The federal government's promised tax cuts have passed the Senate just weeks after they were launched as an election promise.
However, senior lecturer at the University of Wollongong's School of Accounting, Economics and Finance Dr Oleg Yerokhin said more than tax cuts are needed to stimulate the struggling economy.
Dr Yerokhin said with unemployment relatively high, and the economy "not growing as it should", the government needs to spend more on infrastructure to create jobs, but is hesitant due to being "ideologically against budget deficits".
"If the purpose is to stimulate the economy, you need to increase spending. It's one of the best ways to stimulate the economy when it's slowing down," he said.
He said the tax changes "make sense economically", but will do nothing more than adjust incomes to more closely match rising costs in living.
"There has been a lot of ideological push, but it's not really a big deal. People find themselves in higher brackets just due to inflation, and this will streamline and optimise the income tax schedule, which is not unusual," he said.
He said while there will only be a "minor boost" to the region's poorest residents, the changes will increase incentives to work.
"When income tax is too high people are less likely to supply labour and work," he said.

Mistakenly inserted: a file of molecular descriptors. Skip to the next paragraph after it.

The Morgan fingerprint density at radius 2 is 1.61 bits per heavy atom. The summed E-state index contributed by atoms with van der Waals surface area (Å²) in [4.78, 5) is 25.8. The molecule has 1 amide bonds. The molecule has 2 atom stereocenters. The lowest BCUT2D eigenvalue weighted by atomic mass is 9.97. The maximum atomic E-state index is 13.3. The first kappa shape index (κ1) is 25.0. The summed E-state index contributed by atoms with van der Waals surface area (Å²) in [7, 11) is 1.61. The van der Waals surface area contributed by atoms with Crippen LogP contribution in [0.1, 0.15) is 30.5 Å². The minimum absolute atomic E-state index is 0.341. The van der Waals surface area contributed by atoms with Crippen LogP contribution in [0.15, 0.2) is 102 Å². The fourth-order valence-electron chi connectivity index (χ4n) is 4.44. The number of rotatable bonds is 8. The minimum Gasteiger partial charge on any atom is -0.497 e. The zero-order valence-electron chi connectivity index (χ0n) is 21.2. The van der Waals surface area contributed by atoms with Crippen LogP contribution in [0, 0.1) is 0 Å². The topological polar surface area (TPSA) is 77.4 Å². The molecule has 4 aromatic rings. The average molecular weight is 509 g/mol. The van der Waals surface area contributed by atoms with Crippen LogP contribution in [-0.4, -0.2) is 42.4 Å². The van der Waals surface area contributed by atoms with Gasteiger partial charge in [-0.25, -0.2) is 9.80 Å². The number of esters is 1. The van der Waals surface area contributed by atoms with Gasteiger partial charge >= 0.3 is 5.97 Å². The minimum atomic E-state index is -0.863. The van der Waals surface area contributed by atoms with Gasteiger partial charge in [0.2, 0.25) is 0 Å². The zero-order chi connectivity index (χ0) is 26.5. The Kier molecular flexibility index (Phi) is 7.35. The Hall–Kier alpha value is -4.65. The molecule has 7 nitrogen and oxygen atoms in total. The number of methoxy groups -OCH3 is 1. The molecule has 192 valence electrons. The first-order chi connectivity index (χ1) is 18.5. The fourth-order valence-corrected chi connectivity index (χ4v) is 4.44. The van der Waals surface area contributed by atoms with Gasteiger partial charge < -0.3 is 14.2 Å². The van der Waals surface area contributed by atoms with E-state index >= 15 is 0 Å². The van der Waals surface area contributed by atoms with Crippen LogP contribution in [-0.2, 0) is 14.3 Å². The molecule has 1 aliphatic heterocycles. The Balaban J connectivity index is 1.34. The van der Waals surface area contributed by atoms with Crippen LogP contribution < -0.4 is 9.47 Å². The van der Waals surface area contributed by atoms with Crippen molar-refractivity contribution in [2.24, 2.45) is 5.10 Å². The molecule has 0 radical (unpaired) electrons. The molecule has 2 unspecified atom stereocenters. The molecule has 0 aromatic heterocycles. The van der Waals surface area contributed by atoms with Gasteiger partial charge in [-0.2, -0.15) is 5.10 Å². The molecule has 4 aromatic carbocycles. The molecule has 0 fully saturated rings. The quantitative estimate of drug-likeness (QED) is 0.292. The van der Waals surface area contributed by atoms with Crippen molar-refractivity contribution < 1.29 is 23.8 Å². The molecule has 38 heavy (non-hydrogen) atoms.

Reserve Bank of Australia governor Philip Lowe has also urged the government to invest in infrastructure after dropping interest rates to a record low of one per cent last week. This year's federal budget saw $100billion announced for land transport infrastructure over 10 years.
Dr Yerokhin said the Reserve Bank is unlikely to delve into negative rate territory, after experiments in Japan and Europe failed after commercial banks were "lured into risky investments".
"The traditional banking model is broken because they are not making money off interest rates," he said.
Eden-Monaro Labor MP Mike Kelly said he had hoped his party could push through amendments to the bill, which he said would have brought forward tax cuts and infrastructure investment, providing "a shot in the arm to our economy in the national interest".
"Australians know something is wrong with the economy. They know their wages are stagnant while their bills are increasing. Labor is trying to be constructive to support a rapidly changing economy, but the government is just playing politics," he said.
"The [Reserve] Bank is begging the government to do its part by getting wages growing and spending on infrastructure while the cost of money is so low," Dr Kelly said.
Dr Yerokhin said it is difficult to measure what residents will do with their tax savings.
"I wouldn't rely on this money being spent, because people tend to save, which is why the government needs to spend on infrastructure," he said.
Local small business owner Ged Gross said anyone earning over a quarter of a million dollars a year should be taxed heavily, adding he struggles with the fact he pays more for Australian gas than others are paying for it after it is exported.
"We get asked all the time why we don't put on staff, but there's no incentive. We just can't do it. I have a family and I can't risk it," he said.
"Instead of riding on the pig that is small business, government needs to support it."